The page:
While Armenian President Robert Kocharian and his political opponents bitterly disagree about the legitimacy of the president's recent re-election, both loyalists and opposition parties are dissatisfied with the Armenian Constitutional Court's handling of the disputed voting results. The court upheld Kocharian's election on appeal from Stepan Demirchian, the opposition candidate, who charged that government workers falsified results. Yet the court attached a recommendation to its decision, advocating a popular referendum within a year. The referendum proposal prompted Kocharian to brand the entire decision "incomprehensible."
Kocharian's April 22 condemnation came six days after the court issued its decision, which painted an embarrassing picture of the president's re-election in March. [For additional information see the Eurasia Insight archive]. The court's ruling admits that violations "that are incompatible with the further development of democracy" occurred at "separate polling precincts" during the voting and subsequent vote count. Given the controversy over voting irregularities, Kocharian's presidential mandate could be viewed as a potential violation of Armenia's obligations under international treaties, including the Universal Declaration of Human Rights, the Constitutional Court decision suggested.
In conclusion, the court shared the concerns expressed by monitors from the Council of Europe and the Organization for Security and Cooperation in Europe about violations of electoral procedures. [For background, see the Eurasia Insight archives]. It ruled that law-enforcement officials, including judges and prosecutors, failed to act adequately in many instances. Yet the court ultimately upheld the Central Electoral Commission's March 11 decision to declare Kocharian the winner.
The Court found that the number of proven violations did not provide a basis for voiding the elections. Demirchian and his supporters could document irregularities at fewer than 300 out of 1,864 precincts, even though anecdotal and popular reports indicated violations occurred throughout the country. Local observers believe that this lack of documentation largely reflected the weakness of Demirchian's team relative to Kocharian's. Enjoying the support of all state bodies, Kocharian had a much easier time documenting his case. At the same time, the nine-member court opted to address the opposition's grievances through a non-binding recommendation for a referendum to confirm the election results.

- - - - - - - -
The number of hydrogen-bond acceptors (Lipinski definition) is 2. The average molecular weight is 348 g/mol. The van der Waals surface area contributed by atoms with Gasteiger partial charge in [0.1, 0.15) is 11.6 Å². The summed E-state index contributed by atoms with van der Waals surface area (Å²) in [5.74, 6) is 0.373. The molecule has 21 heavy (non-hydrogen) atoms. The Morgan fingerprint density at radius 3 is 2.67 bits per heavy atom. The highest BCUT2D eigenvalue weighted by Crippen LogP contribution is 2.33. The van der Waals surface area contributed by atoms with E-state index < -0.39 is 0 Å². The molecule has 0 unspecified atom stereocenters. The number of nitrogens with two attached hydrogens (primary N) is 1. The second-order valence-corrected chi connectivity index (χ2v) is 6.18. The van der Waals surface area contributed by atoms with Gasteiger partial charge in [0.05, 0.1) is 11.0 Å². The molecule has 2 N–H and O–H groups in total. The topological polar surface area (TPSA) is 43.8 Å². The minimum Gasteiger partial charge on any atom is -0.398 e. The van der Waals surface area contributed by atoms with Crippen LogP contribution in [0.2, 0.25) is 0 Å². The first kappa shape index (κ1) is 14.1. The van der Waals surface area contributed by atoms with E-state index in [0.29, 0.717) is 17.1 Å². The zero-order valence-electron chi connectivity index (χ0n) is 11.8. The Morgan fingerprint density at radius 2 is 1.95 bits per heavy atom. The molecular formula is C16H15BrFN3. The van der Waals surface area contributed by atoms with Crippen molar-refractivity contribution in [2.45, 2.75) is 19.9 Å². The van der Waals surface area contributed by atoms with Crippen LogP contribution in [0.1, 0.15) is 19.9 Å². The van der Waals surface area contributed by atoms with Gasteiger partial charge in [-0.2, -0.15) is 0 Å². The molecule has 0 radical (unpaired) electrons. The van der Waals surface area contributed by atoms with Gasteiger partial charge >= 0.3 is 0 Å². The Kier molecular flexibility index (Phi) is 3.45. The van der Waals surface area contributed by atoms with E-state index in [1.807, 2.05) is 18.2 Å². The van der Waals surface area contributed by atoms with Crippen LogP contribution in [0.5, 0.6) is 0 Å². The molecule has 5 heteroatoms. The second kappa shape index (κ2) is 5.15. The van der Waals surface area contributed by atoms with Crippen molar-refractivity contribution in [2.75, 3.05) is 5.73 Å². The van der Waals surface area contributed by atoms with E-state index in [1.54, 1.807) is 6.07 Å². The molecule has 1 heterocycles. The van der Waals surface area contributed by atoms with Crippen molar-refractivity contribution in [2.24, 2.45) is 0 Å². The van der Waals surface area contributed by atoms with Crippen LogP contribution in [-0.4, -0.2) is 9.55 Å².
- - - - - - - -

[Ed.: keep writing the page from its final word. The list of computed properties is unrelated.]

While some opposition groups declared the referendum proposal offered indirect recognition of Kocharian's illegitimacy, most expressed disappointment that the court cited a lack of quantitative evidence to avoid a decision about nullifying the results. "The Constitutional Court is the puppet of Kocharian," shouted a headline in the anti-Kocharian Aravot daily. Most of the opposition found the decision incomplete: Grigor Haroutiunian, a Demirchian ally, said most opposition leaders consider the decision neither a defeat nor a victory for Kocharian.
Meanwhile, the president criticized the court's decision during an appearance before university students in Yerevan on April 22. He directed his ire at the appeal to both the executive and legislative branches to organize a "Referendum of Confidence" within a year. The court said such a popular referendum could provide an "effective means of overcoming the deep-seated public standoff." Kocharian insisted such a referendum would do more than validate Demirchian's claims about cheating, according to the Mediamax news agency. Kocharian went on to warn that a referendum could cause a "schism in society."
Kocharian's forces have sought to discredit the referendum recommendation. "If there is a hint at seizure of power in the country, the Constitutional Court must display the civil will and make a decision on invalidating the results of the elections. Meanwhile, the decision means that irrespective of the violations and irregularities the president was elected by a majority of votes," stated Vahan Hovhannisian, one of the leaders of the pro-Kocharian Armenian Revolutionary Federation, or Dashnaktsutiun.
The Noyan Tapan news agency quoted the president's press service as saying a vote of confidence would be redundant: "Robert Kocharian got the vote of confidence as a result of the elections
Haroutiun Khachatrian is a Yerevan-based writer specializing in economic and political affairs.